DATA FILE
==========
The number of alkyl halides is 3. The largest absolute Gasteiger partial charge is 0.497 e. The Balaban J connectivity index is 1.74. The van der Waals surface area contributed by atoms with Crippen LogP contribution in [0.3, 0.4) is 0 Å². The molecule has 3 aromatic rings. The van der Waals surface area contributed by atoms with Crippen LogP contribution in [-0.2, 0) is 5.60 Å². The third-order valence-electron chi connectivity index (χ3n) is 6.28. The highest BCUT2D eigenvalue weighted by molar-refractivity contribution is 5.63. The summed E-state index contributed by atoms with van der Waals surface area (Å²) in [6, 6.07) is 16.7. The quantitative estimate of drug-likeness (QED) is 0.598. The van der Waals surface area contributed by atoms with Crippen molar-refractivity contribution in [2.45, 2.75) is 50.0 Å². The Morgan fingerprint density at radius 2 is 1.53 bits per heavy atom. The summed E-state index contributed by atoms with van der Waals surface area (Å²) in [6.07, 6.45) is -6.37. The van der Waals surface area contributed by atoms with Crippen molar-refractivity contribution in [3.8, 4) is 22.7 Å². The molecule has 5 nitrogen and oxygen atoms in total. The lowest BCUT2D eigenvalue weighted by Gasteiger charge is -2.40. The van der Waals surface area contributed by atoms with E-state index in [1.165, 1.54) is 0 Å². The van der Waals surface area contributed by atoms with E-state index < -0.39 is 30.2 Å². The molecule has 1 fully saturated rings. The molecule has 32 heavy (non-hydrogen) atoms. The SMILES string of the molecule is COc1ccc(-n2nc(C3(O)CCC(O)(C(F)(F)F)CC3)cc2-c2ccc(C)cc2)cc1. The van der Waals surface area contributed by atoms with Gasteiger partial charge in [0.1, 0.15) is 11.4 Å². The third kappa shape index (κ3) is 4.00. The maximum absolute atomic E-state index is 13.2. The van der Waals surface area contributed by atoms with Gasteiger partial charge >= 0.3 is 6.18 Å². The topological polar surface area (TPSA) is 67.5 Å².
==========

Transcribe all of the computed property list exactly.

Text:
The number of alkyl halides is 3. The largest absolute Gasteiger partial charge is 0.497 e. The Balaban J connectivity index is 1.74. The van der Waals surface area contributed by atoms with Crippen LogP contribution in [0.3, 0.4) is 0 Å². The molecule has 3 aromatic rings. The van der Waals surface area contributed by atoms with Crippen LogP contribution in [-0.2, 0) is 5.60 Å². The third-order valence-electron chi connectivity index (χ3n) is 6.28. The highest BCUT2D eigenvalue weighted by molar-refractivity contribution is 5.63. The summed E-state index contributed by atoms with van der Waals surface area (Å²) in [6, 6.07) is 16.7. The quantitative estimate of drug-likeness (QED) is 0.598. The van der Waals surface area contributed by atoms with Crippen molar-refractivity contribution in [2.45, 2.75) is 50.0 Å². The Morgan fingerprint density at radius 2 is 1.53 bits per heavy atom. The summed E-state index contributed by atoms with van der Waals surface area (Å²) in [6.07, 6.45) is -6.37. The van der Waals surface area contributed by atoms with Crippen molar-refractivity contribution in [3.8, 4) is 22.7 Å². The molecule has 5 nitrogen and oxygen atoms in total. The lowest BCUT2D eigenvalue weighted by Gasteiger charge is -2.40. The van der Waals surface area contributed by atoms with E-state index in [1.165, 1.54) is 0 Å². The van der Waals surface area contributed by atoms with E-state index < -0.39 is 30.2 Å². The molecule has 1 fully saturated rings. The molecule has 32 heavy (non-hydrogen) atoms. The SMILES string of the molecule is COc1ccc(-n2nc(C3(O)CCC(O)(C(F)(F)F)CC3)cc2-c2ccc(C)cc2)cc1. The van der Waals surface area contributed by atoms with Gasteiger partial charge in [0.1, 0.15) is 11.4 Å². The third kappa shape index (κ3) is 4.00. The maximum absolute atomic E-state index is 13.2. The van der Waals surface area contributed by atoms with Gasteiger partial charge >= 0.3 is 6.18 Å². The topological polar surface area (TPSA) is 67.5 Å².